22 Feb 2023
THE STORY OF THE BLACK BEAN TREE
Within the Girringun Indigenous Protected Area, one of the lush and green sacred gateways to the Great Barrier Reef, lies a tree that tells us the truth about the land that surrounds it - the black bean tree.
The Black Bean Tree by Jirrbal artist Beau Pennefather Motlop © WWF-Australia / Beau Pennefather Motlop ()
"The dark sky represents the incoming storms and rain which feeds the rivers and lakes. Which the black bean tree is known to signify. The circular motif patterns on the trunk of the tree represent a strong connection to the land. The circular patterns on the ground represent the spirit of the earth and its connectedness to the trees. The Rainbow bee-eater birds and the Ulysses butterflies symbolise our people’s connection to the sky, and the Dingo and Green tree frog represent our connection to the land."
“We have a tree here called the black bean tree”, explains Jirrbal Traditional Owner Sonya Takau from Girringun Aboriginal Corporation. “It produces a very toxic fruit, but our people knew how to leach the toxins from that. And it was a staple diet for our people”. The black bean tree grows along essentially the entire east coast of Australia. Researchers believe that this is evidence that Indigenous Australians carried the seeds across Country as an important food source.
“Normally, around September through to November, it's supposed to flower into this beautiful orangey-red flower.” But sadly, as Sonya reveals, “The flowers are coming on much later now.”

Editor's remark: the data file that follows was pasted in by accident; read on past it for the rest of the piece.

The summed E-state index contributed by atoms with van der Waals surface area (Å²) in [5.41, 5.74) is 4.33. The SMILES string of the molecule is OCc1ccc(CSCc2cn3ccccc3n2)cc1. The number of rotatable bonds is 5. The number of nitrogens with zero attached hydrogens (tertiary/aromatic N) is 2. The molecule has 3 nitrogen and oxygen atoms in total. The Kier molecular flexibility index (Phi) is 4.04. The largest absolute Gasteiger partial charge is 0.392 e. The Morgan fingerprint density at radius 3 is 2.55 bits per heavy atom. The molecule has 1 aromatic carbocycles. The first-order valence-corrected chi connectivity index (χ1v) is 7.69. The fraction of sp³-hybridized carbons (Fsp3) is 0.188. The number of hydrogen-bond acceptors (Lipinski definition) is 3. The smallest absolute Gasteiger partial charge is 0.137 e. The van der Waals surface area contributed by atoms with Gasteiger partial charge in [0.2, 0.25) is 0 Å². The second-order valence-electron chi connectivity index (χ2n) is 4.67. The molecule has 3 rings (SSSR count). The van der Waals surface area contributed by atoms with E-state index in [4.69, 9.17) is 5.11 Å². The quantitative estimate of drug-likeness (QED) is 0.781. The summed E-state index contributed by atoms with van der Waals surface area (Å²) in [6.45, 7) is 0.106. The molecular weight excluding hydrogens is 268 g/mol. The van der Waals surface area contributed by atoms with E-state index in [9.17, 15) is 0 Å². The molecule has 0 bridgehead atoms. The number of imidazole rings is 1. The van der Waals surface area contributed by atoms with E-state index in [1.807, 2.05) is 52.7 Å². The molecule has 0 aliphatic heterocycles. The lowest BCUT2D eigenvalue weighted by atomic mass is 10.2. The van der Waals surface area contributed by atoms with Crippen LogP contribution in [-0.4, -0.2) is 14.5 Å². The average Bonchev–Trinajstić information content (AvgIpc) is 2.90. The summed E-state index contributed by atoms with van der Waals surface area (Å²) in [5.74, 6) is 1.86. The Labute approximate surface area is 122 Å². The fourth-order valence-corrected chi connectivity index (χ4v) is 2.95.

Castanospermum australe flower © Jan Smith / Wiki CommonsJirrbal People call the black bean tree ‘mirrany’. Sonya confirms Jirrbal People know this is one of the things local mob can ‘read’ from the black bean tree.
“When it does flower at that particular time, when it's supposed to, it tells us that the storm season is approaching.” It also tells Traditional Owners when certain foods are ready to be collected. After thousands of years, local Elders are noticing the tree’s messages are less and less clear.
"I've been talking to my family and the old people, and they're saying it's changing. Something's not right."
Girringun Aboriginal Corporation
“Look, from people that you talk to, from what scientists are saying from the Western perspective, they're saying it's changed. I think for Aboriginal people, it's purely observing nature”, Sonya explains. Diet, travel, hunting and gathering practices change as the species surrounding First Peoples on Country change.
Jirrbal Artist Beau Pennefather Motlop’s depiction of black bean tree flowers and seed pods © WWF-Australia / Beau Pennefather Motlop () “It's the birds, animals and plants, the weather… the way the weather's changing. Nature indicates to us if something's not right within nature”, Sonya says. Nature has functioned as a ‘calendar’ for Aboriginal and Torres Strait Islander Peoples for thousands of years, so for species like the black bean tree to lose their function as a seasonal indicator is a unique and jarring cultural loss.
“Western culture calls 'em calendar trees. We just know it as a particular tree on Country. We know when it flowers, it tells us something. It tells us that it's the right time to go and collect scrub hen eggs, which we dig out from underneath the nest to eat. But all of that's changing”, Sonya reveals. To witness the tree unable to fulfil such a crucial part of its purpose is obvious but difficult to accept.
“Our Elders know it’s supposed to flower at a particular time of the year, and it isn't anymore. It isn’t doing its natural role anymore.” For Sonya, the clearest way forward is to invest in and listen better to nature, and Indigenous Traditional Knowledge in exploring best practice in healing Country.
“[Colonisation] kicked off the first domino. Now a whole lot of dominoes just keep falling, falling, falling, falling when it comes to the subject of the natural environment. Those dominos being the acts of people who’ve got no idea how nature works. Most people don’t know how nature works the way we do.”
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